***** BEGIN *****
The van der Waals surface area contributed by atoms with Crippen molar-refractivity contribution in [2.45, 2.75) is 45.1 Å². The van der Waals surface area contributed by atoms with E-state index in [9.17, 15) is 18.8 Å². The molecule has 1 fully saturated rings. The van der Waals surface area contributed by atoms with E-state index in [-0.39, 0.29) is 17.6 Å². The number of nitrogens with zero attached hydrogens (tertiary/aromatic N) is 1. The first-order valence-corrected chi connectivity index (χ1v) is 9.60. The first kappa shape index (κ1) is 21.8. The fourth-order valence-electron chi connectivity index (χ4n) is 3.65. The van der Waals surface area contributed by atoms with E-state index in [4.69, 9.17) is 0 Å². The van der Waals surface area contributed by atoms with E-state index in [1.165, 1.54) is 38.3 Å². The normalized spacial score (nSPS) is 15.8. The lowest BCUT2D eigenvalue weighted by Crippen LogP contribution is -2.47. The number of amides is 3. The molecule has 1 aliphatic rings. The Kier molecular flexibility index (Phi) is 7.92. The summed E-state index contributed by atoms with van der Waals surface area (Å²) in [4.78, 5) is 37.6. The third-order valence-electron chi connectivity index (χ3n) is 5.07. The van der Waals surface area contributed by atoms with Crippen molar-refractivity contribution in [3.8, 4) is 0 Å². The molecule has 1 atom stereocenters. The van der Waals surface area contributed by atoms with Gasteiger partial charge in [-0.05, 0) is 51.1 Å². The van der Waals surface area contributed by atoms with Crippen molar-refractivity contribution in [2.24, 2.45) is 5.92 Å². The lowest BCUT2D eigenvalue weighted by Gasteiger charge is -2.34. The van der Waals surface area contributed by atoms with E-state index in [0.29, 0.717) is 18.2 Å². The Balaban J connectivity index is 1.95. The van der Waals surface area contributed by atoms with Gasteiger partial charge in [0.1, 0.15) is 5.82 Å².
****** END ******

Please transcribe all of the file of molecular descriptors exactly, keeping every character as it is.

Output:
The van der Waals surface area contributed by atoms with Crippen molar-refractivity contribution in [2.45, 2.75) is 45.1 Å². The van der Waals surface area contributed by atoms with E-state index in [9.17, 15) is 18.8 Å². The molecule has 1 fully saturated rings. The van der Waals surface area contributed by atoms with E-state index in [-0.39, 0.29) is 17.6 Å². The number of nitrogens with zero attached hydrogens (tertiary/aromatic N) is 1. The first-order valence-corrected chi connectivity index (χ1v) is 9.60. The first kappa shape index (κ1) is 21.8. The fourth-order valence-electron chi connectivity index (χ4n) is 3.65. The van der Waals surface area contributed by atoms with E-state index in [4.69, 9.17) is 0 Å². The van der Waals surface area contributed by atoms with E-state index in [1.165, 1.54) is 38.3 Å². The normalized spacial score (nSPS) is 15.8. The lowest BCUT2D eigenvalue weighted by Crippen LogP contribution is -2.47. The number of amides is 3. The molecule has 1 aliphatic rings. The Kier molecular flexibility index (Phi) is 7.92. The summed E-state index contributed by atoms with van der Waals surface area (Å²) in [4.78, 5) is 37.6. The third-order valence-electron chi connectivity index (χ3n) is 5.07. The van der Waals surface area contributed by atoms with Crippen molar-refractivity contribution in [3.8, 4) is 0 Å². The molecule has 1 atom stereocenters. The van der Waals surface area contributed by atoms with Gasteiger partial charge in [-0.05, 0) is 51.1 Å². The van der Waals surface area contributed by atoms with Crippen molar-refractivity contribution in [2.24, 2.45) is 5.92 Å². The lowest BCUT2D eigenvalue weighted by Gasteiger charge is -2.34. The van der Waals surface area contributed by atoms with E-state index in [0.29, 0.717) is 18.2 Å². The Balaban J connectivity index is 1.95. The van der Waals surface area contributed by atoms with Gasteiger partial charge in [0.1, 0.15) is 5.82 Å².